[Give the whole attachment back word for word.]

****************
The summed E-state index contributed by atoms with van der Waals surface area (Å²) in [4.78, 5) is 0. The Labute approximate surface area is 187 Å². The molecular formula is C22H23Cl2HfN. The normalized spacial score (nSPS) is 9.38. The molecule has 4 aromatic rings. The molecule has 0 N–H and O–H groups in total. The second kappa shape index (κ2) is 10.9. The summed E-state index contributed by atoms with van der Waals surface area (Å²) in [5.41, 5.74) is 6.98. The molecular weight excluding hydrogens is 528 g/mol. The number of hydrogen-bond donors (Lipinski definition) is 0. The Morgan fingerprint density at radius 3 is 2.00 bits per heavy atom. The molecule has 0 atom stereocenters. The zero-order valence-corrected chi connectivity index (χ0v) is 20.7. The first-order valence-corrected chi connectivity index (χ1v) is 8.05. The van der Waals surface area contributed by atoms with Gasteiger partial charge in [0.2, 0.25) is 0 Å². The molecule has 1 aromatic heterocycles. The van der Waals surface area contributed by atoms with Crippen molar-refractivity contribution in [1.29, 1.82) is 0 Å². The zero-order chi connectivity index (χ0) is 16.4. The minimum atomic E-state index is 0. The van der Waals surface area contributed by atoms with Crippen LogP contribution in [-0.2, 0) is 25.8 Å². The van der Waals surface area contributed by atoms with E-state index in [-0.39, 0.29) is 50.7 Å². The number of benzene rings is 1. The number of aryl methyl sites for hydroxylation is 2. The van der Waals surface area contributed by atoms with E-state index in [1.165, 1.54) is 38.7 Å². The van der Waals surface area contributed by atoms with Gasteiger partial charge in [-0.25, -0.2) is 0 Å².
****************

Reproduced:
The summed E-state index contributed by atoms with van der Waals surface area (Å²) in [4.78, 5) is 0. The Labute approximate surface area is 187 Å². The molecular formula is C22H23Cl2HfN. The normalized spacial score (nSPS) is 9.38. The molecule has 4 aromatic rings. The molecule has 0 N–H and O–H groups in total. The second kappa shape index (κ2) is 10.9. The summed E-state index contributed by atoms with van der Waals surface area (Å²) in [5.41, 5.74) is 6.98. The molecular weight excluding hydrogens is 528 g/mol. The number of hydrogen-bond donors (Lipinski definition) is 0. The Morgan fingerprint density at radius 3 is 2.00 bits per heavy atom. The molecule has 0 atom stereocenters. The zero-order valence-corrected chi connectivity index (χ0v) is 20.7. The first-order valence-corrected chi connectivity index (χ1v) is 8.05. The van der Waals surface area contributed by atoms with Gasteiger partial charge in [0.2, 0.25) is 0 Å². The molecule has 1 aromatic heterocycles. The van der Waals surface area contributed by atoms with Crippen molar-refractivity contribution in [1.29, 1.82) is 0 Å². The zero-order chi connectivity index (χ0) is 16.4. The minimum atomic E-state index is 0. The van der Waals surface area contributed by atoms with Crippen LogP contribution in [-0.2, 0) is 25.8 Å². The van der Waals surface area contributed by atoms with E-state index in [-0.39, 0.29) is 50.7 Å². The number of benzene rings is 1. The number of aryl methyl sites for hydroxylation is 2. The van der Waals surface area contributed by atoms with E-state index in [1.165, 1.54) is 38.7 Å². The van der Waals surface area contributed by atoms with Gasteiger partial charge in [-0.25, -0.2) is 0 Å².